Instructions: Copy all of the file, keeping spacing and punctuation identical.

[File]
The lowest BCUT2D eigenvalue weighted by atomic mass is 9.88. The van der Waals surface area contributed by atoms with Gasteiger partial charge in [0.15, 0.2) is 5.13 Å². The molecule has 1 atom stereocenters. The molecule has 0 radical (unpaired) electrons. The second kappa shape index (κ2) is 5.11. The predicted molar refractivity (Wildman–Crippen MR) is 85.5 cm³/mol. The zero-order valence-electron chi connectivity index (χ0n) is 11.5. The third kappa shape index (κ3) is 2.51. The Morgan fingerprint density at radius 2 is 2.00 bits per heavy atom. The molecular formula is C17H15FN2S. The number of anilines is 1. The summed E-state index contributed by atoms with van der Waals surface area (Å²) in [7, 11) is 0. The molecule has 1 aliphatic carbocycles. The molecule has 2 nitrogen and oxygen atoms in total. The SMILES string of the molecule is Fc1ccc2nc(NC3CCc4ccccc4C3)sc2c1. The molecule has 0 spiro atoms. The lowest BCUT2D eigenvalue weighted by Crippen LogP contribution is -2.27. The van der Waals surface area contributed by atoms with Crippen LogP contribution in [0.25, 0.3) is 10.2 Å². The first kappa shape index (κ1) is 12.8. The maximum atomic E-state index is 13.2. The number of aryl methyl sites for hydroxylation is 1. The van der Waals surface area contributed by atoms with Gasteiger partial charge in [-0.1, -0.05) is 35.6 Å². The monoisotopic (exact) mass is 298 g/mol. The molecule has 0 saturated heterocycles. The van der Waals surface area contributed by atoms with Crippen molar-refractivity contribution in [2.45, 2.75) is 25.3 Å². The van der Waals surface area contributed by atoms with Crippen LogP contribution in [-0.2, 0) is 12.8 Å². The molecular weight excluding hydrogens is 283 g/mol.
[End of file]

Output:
The lowest BCUT2D eigenvalue weighted by atomic mass is 9.88. The van der Waals surface area contributed by atoms with Gasteiger partial charge in [0.15, 0.2) is 5.13 Å². The molecule has 1 atom stereocenters. The molecule has 0 radical (unpaired) electrons. The second kappa shape index (κ2) is 5.11. The predicted molar refractivity (Wildman–Crippen MR) is 85.5 cm³/mol. The zero-order valence-electron chi connectivity index (χ0n) is 11.5. The third kappa shape index (κ3) is 2.51. The Morgan fingerprint density at radius 2 is 2.00 bits per heavy atom. The molecular formula is C17H15FN2S. The number of anilines is 1. The summed E-state index contributed by atoms with van der Waals surface area (Å²) in [7, 11) is 0. The molecule has 1 aliphatic carbocycles. The molecule has 2 nitrogen and oxygen atoms in total. The SMILES string of the molecule is Fc1ccc2nc(NC3CCc4ccccc4C3)sc2c1. The molecule has 0 spiro atoms. The lowest BCUT2D eigenvalue weighted by Crippen LogP contribution is -2.27. The van der Waals surface area contributed by atoms with Crippen LogP contribution in [0.25, 0.3) is 10.2 Å². The first kappa shape index (κ1) is 12.8. The maximum atomic E-state index is 13.2. The number of aryl methyl sites for hydroxylation is 1. The van der Waals surface area contributed by atoms with Gasteiger partial charge in [-0.1, -0.05) is 35.6 Å². The monoisotopic (exact) mass is 298 g/mol. The molecule has 0 saturated heterocycles. The van der Waals surface area contributed by atoms with Crippen molar-refractivity contribution in [2.45, 2.75) is 25.3 Å². The van der Waals surface area contributed by atoms with Crippen LogP contribution in [-0.2, 0) is 12.8 Å². The molecular weight excluding hydrogens is 283 g/mol.